The collapse this past August of Solyndra, a California solar panel manufacturer backed with $500 million in federal loan guarantees, has sparked loud and ongoing complaints over renewable energy subsidies. “It is not the role of government to pick winners and losers,” said House Energy and Commerce Committee Chairman, Fred Upton, in a September statement. “Let’s learn the lessons of Solyndra before another dollar goes out the door.”
But these complaints, and the related calls for free market ascendance, ignore the basic historical fact that energy subsidies have been both a constant in the American narrative and essential to our country's economic development.
After undertaking a first-of-its-kind analysis of U.S. energy incentives since our country's founding, we discovered two critical patterns: first, every great expansion of the American economy can be linked to the discovery of a new energy source. Second, each of these new energy industries received substantial government support at a pivotal time in its early growth.
What's more, on an inflation-adjusted basis, the subsidies for “traditional” energy sources in their early days - coal, oil, gas and nuclear - far surpassed what we are spending on renewable energies today.
During the key growth years of what would become our modern oil and gas industries, tax expenditures on behalf of producers averaged the equivalent of five percent of the federal budget. By contrast, the current support for renewables is barely a fifth that size, comprising less than one percent of federal spending.
Quantified another way, factoring in inflation, $1.8 billion per year was spent on subsidies during the early years of the modern oil and gas industries, compared to just $400 million annually for renewables.
Over the full lifetime of subsidies, the oil and gas industry has benefitted from tax expenditures of, on average, $4.86 billion per year between 1918 and 2009. The renewables industry has received an average of only $0.37 billion per year between 1994 and 2009.
It is a simple and straightforward falsehood when established energy industries or special interests describe renewables as sops for federal money. Rather, the renewables industry is getting relatively less government help, not more, than traditional competitors.
Additionally, disappointments like Solyndra must be kept in perspective. For every successful 19th-century coal operation, dozens, perhaps even hundreds of projects collapsed in bankruptcy. Looking at the solar industry, several companies have received the same loan guarantees as Solyndra, but they are not making news: rather, they are well-managed companies that are growing and quietly creating jobs across the country.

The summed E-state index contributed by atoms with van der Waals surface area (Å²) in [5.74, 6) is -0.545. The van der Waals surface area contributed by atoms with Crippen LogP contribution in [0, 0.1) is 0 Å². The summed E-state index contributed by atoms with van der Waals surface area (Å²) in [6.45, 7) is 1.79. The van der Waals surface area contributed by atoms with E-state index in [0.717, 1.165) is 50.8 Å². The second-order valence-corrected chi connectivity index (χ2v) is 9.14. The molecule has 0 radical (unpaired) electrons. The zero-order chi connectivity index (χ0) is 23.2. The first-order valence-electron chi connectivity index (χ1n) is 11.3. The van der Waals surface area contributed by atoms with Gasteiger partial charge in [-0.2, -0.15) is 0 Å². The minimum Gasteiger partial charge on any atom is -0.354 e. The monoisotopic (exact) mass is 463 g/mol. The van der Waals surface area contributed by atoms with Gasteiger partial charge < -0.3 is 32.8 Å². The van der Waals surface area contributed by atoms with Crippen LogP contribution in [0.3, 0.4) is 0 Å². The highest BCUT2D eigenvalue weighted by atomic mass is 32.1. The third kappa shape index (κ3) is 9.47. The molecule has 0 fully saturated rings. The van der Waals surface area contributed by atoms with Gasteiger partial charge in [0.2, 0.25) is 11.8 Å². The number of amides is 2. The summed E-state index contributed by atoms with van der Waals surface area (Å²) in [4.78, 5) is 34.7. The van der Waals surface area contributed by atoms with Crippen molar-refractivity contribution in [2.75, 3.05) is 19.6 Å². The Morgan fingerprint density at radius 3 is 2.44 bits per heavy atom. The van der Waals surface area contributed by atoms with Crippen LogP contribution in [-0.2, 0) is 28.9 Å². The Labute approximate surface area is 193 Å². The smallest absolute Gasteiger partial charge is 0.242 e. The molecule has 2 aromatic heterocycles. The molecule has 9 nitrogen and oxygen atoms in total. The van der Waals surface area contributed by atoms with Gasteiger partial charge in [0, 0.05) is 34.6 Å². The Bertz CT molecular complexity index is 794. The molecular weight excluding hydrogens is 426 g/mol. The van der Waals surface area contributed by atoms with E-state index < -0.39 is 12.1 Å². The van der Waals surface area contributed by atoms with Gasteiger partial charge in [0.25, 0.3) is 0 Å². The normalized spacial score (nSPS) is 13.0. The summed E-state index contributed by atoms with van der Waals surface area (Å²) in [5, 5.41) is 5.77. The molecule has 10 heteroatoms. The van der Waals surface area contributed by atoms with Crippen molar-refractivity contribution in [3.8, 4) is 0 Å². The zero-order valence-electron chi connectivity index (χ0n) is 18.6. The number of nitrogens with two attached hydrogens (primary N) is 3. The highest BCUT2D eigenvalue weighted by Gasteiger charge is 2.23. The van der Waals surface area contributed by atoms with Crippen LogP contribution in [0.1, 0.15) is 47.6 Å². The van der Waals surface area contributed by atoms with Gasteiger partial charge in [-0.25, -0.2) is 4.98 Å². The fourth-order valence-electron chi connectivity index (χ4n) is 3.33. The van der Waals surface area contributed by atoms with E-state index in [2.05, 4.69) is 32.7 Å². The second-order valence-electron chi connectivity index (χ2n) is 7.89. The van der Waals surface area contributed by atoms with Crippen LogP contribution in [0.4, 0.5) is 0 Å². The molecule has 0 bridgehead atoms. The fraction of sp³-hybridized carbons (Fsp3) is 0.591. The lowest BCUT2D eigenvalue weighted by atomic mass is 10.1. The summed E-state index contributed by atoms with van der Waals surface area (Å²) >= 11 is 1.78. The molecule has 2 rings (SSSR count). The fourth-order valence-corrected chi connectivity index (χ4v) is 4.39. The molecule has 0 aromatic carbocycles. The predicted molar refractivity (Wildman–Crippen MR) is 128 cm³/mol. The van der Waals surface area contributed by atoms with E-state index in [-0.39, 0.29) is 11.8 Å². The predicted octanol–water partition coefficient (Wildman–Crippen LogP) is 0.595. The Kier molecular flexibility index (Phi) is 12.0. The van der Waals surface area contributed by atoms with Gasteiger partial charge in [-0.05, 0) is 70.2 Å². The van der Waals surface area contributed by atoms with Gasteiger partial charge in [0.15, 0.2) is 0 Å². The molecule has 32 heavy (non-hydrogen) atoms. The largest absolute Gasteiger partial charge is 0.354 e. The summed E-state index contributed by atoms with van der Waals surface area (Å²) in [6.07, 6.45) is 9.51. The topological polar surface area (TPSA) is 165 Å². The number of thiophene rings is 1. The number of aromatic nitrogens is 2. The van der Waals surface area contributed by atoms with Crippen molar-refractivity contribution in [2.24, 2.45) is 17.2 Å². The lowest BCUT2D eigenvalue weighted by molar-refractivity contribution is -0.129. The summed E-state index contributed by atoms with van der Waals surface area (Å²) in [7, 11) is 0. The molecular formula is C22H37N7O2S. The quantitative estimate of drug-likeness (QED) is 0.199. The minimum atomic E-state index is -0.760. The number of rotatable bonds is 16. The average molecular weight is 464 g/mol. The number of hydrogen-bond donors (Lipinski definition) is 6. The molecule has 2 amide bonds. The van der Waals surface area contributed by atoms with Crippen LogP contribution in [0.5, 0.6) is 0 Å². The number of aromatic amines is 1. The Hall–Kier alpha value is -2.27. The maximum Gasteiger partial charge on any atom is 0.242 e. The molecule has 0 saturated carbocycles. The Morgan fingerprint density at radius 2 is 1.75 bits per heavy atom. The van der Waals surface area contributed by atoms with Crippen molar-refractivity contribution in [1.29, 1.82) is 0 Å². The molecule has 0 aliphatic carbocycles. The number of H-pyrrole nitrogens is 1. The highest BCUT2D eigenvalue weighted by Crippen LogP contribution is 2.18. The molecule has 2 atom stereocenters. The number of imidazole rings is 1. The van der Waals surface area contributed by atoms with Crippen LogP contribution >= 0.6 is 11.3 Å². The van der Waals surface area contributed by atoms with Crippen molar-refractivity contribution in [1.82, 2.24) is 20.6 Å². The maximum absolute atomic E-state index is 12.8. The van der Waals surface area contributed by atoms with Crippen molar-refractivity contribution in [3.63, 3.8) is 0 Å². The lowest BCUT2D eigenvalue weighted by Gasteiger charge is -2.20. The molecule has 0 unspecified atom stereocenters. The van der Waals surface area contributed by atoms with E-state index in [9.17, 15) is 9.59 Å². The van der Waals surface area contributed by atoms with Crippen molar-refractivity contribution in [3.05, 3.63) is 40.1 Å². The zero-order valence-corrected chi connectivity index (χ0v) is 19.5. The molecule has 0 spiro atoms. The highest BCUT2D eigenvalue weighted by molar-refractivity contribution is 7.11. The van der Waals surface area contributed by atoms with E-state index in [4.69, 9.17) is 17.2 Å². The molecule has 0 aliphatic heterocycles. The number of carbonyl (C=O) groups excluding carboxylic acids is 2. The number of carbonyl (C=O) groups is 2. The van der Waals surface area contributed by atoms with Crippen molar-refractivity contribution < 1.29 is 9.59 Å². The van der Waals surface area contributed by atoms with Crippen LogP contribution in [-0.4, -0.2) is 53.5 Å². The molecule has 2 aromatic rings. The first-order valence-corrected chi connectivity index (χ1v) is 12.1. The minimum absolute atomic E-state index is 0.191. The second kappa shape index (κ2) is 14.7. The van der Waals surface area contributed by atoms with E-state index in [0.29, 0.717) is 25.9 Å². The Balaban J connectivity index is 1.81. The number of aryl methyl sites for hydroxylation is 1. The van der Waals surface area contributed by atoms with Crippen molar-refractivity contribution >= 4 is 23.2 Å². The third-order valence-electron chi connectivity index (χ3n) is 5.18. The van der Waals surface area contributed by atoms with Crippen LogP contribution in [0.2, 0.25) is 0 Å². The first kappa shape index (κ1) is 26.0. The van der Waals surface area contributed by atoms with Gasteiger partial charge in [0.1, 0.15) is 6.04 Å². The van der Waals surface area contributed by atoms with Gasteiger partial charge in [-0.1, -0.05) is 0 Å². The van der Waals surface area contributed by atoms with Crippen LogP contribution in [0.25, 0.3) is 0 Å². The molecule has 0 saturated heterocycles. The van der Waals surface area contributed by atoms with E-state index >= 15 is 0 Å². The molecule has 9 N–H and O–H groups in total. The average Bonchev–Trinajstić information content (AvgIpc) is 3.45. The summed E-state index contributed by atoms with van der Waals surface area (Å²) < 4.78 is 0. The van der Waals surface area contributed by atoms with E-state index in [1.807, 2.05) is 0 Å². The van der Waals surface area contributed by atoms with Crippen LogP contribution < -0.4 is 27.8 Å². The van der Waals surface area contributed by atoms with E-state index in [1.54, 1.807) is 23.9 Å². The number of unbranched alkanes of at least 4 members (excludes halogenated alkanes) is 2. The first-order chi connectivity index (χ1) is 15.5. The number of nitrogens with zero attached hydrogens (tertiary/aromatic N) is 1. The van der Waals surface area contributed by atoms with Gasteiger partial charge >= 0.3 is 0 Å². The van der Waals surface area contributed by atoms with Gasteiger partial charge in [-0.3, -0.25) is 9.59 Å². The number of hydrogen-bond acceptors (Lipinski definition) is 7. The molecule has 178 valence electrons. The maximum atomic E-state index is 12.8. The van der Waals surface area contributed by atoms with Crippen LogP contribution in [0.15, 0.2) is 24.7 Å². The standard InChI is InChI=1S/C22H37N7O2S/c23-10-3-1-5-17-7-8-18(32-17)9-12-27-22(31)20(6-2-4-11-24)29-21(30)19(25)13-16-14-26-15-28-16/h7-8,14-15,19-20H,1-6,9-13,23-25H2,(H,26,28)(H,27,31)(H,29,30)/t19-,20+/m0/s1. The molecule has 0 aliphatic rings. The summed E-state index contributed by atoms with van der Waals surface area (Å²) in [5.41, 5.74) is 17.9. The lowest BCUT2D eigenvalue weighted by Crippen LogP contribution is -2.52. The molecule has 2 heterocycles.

Finally, it is important to note that early energy subsidies for coal, oil and gas were never phased out, even as those energy sources matured. The existence of these subsidies (for in some cases over a century) makes the competitive landscape look less like a level playing field and more like a black diamond ski slope for renewables. It also means that those who call for an end to ALL subsidies may end up with a surprising outcome: in many regards, the profitability of these industries has risen and remains elevated upon the backs of taxpayers.
The coal industry, for example, has received help from subsidies - often hidden - for centuries, beginning with an import tariff levied in 1789 and continuing through to preferential capital gains tax treatment enacted during the Korean War—a subsidy that remains in place today.
Our aim here is not to criticize support for coal or oil or gas, but, instead, to raise awareness around the critical and historically consistent need for federal investments in the energy sector. Time and again, this kind of investment has benefitted society with large returns down the road.
Calls for an end to renewable subsidies ignore the lessons of American history. It has long been, and should continue to be, the case that government investment supports the growth of emerging energy sources. History teaches that such support helps drive U.S. technology innovation, job creation and economic expansion.
A webinar on this topic featuring the two authors will take place December 22, from 12:00-1:00pm (EST). Click here for more information and to register. Follow the Yale Center for Business and the Environment RSS Feed for future updates and news.
Nancy E. Pfund is Founder and Managing Partner of DBL Investors, a venture capital firm whose goal is to combine top-tier financial returns with meaningful social, economic and environmental returns in the regions in which it invests. Ms. Pfund currently sponsors or sits on the board of directors of several companies, including: BrightSource Energy, SolarCity, Solaria, Eco.logic Brands, and, prior to their public offering, Tesla Motors and Pandora Media. Ms. Pfund is also a member of the board of directors of the California Clean Energy Fund (CalCEF) and a founding officer and director of ABC2, a foundation aimed at accelerating a cure for brain cancer.
Benjamin HealeyBen Healey is a joint degree graduate student at Yale University, studying at both the School of Management and the School of Forestry and Environmental Studies. He is also a student affiliate at the Yale Center for Business and the Environment. Prior to grad school, Mr. Healey worked as the Staff Director to the Committee on Environment and Natural Resources in the Massachusetts legislature. Mr. Healey is also a former member of the New Haven Board of Aldermen. He can be reached at firstname.lastname@example.org